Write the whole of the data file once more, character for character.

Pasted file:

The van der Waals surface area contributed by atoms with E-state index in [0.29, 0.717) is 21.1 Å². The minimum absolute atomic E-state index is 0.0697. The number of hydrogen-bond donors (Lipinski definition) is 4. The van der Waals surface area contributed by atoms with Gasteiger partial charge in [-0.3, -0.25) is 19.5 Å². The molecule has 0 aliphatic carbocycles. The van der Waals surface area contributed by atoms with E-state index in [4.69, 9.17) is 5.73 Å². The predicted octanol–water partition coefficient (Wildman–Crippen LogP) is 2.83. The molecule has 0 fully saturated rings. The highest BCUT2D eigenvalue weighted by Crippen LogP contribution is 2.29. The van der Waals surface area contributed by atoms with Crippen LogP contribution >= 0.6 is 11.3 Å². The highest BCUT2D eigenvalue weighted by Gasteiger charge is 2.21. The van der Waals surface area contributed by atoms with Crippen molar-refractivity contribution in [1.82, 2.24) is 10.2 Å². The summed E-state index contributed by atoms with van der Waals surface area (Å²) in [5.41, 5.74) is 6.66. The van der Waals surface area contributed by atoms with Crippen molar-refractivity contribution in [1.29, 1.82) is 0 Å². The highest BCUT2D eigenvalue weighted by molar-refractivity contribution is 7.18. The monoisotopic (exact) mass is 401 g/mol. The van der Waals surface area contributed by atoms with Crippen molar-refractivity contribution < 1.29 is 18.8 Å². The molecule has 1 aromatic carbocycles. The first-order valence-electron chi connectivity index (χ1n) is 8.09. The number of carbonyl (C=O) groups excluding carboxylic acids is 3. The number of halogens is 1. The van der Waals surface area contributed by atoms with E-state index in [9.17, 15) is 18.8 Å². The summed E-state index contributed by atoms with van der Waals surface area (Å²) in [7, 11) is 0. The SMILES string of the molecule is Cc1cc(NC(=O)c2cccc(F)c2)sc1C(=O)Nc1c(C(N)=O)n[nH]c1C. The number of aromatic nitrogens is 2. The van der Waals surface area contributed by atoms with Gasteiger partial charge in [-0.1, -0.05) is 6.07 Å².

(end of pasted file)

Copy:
The van der Waals surface area contributed by atoms with E-state index in [0.29, 0.717) is 21.1 Å². The minimum absolute atomic E-state index is 0.0697. The number of hydrogen-bond donors (Lipinski definition) is 4. The van der Waals surface area contributed by atoms with Gasteiger partial charge in [-0.3, -0.25) is 19.5 Å². The molecule has 0 aliphatic carbocycles. The van der Waals surface area contributed by atoms with E-state index in [4.69, 9.17) is 5.73 Å². The predicted octanol–water partition coefficient (Wildman–Crippen LogP) is 2.83. The molecule has 0 fully saturated rings. The highest BCUT2D eigenvalue weighted by Crippen LogP contribution is 2.29. The van der Waals surface area contributed by atoms with Crippen LogP contribution >= 0.6 is 11.3 Å². The highest BCUT2D eigenvalue weighted by Gasteiger charge is 2.21. The van der Waals surface area contributed by atoms with Crippen molar-refractivity contribution in [1.82, 2.24) is 10.2 Å². The summed E-state index contributed by atoms with van der Waals surface area (Å²) in [5.41, 5.74) is 6.66. The van der Waals surface area contributed by atoms with Crippen molar-refractivity contribution in [1.29, 1.82) is 0 Å². The highest BCUT2D eigenvalue weighted by molar-refractivity contribution is 7.18. The monoisotopic (exact) mass is 401 g/mol. The van der Waals surface area contributed by atoms with Crippen molar-refractivity contribution < 1.29 is 18.8 Å². The molecule has 1 aromatic carbocycles. The first-order valence-electron chi connectivity index (χ1n) is 8.09. The number of carbonyl (C=O) groups excluding carboxylic acids is 3. The number of halogens is 1. The van der Waals surface area contributed by atoms with E-state index in [9.17, 15) is 18.8 Å². The summed E-state index contributed by atoms with van der Waals surface area (Å²) in [7, 11) is 0. The SMILES string of the molecule is Cc1cc(NC(=O)c2cccc(F)c2)sc1C(=O)Nc1c(C(N)=O)n[nH]c1C. The number of aromatic nitrogens is 2. The van der Waals surface area contributed by atoms with Gasteiger partial charge in [-0.1, -0.05) is 6.07 Å².